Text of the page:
How to use WP Staging | Restore. A Stand-Alone WordPress Installer and Backup Restore Tool

The WP Staging | Restore script is a standalone tool designed for WP Staging Pro license owners. It functions independently of WordPress and can extract and restore backups and install WordPress on a new blank server.

This tool can help you migrate a website to another server or unpack and extract WP Staging backup files to a location of your choice to help you restore particular files or data from it without fixing a whole WordPress website.

Download and Upload the Restore Script

Go to your WordPress dashboard, find WP Staging Pro, and click the ‘Backup & Migration’ tab.

Backup and Migration Tab in WP Staging

Next, click on the “Download Now” button.

Download Now Option in WP Staging

Click the “Download WP Staging | Restore” button to download the wpstg-restore.php file.

Download Stand Alone Restore Script

Once downloaded, go to the File Manager in your hosting control panel. Then, navigate to the main directory of your WordPress installation, where you want to use the script, usually named public_html or www.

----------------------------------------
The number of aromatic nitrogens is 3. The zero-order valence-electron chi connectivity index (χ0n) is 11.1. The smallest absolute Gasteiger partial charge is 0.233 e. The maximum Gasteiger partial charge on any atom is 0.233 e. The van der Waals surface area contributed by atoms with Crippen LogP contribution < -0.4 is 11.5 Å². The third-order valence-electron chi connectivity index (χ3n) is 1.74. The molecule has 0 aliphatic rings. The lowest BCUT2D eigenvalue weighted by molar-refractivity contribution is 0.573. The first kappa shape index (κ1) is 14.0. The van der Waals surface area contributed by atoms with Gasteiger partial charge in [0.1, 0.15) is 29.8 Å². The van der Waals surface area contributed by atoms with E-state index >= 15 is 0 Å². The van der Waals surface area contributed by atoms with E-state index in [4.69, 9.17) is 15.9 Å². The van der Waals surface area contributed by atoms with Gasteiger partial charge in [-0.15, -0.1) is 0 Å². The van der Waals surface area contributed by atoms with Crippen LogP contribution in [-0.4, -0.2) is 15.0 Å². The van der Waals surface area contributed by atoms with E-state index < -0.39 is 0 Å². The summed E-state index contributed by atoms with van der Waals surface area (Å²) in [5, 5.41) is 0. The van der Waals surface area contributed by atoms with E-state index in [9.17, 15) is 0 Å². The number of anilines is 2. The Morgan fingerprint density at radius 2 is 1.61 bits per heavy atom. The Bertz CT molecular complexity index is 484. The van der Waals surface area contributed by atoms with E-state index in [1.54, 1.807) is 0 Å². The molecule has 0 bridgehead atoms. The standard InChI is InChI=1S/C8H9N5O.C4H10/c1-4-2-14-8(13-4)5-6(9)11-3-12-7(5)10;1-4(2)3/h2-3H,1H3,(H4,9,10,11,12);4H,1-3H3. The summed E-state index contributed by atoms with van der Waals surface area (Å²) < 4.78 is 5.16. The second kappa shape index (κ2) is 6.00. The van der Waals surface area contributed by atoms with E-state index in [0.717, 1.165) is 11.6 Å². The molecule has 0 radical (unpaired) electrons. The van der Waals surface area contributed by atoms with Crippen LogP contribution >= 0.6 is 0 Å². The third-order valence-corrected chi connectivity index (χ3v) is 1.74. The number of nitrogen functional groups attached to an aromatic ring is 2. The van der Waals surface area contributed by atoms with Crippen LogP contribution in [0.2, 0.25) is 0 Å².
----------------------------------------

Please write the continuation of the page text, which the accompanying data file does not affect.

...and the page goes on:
public_html

Find the ‘Upload’ option in the File Manager’s menu and click on it.

Upload File Button in cPanel

Select the wpstg-restore.php file from your computer and start the upload process. Wait for the upload to complete before proceeding.

File Successfully Uploaded

Run and Use the Restore Script

Open a web browser and navigate to https://yourdomain.com/wpstg-restore.php (replace yourdomain.com with your actual domain name).

WP Staging Stand Alone Restore and WordPress Installer

The script will prompt you to enter the full name of the backup file you wish to restore. Input the backup file’s name accurately, including its extension (for example, example.com.20240405-110721_c1d442862ad1.wpstg).

Tip: These backup file names are usually very long, so you can click with right mouse on the file and then select the “rename” command. This will give you the option to press Ctrl+C to copy the file name. After that you can use Ctrl+V to paste the name into the WP Staging | Restore form field. Don’t rename the backup file name, and keep it as it is!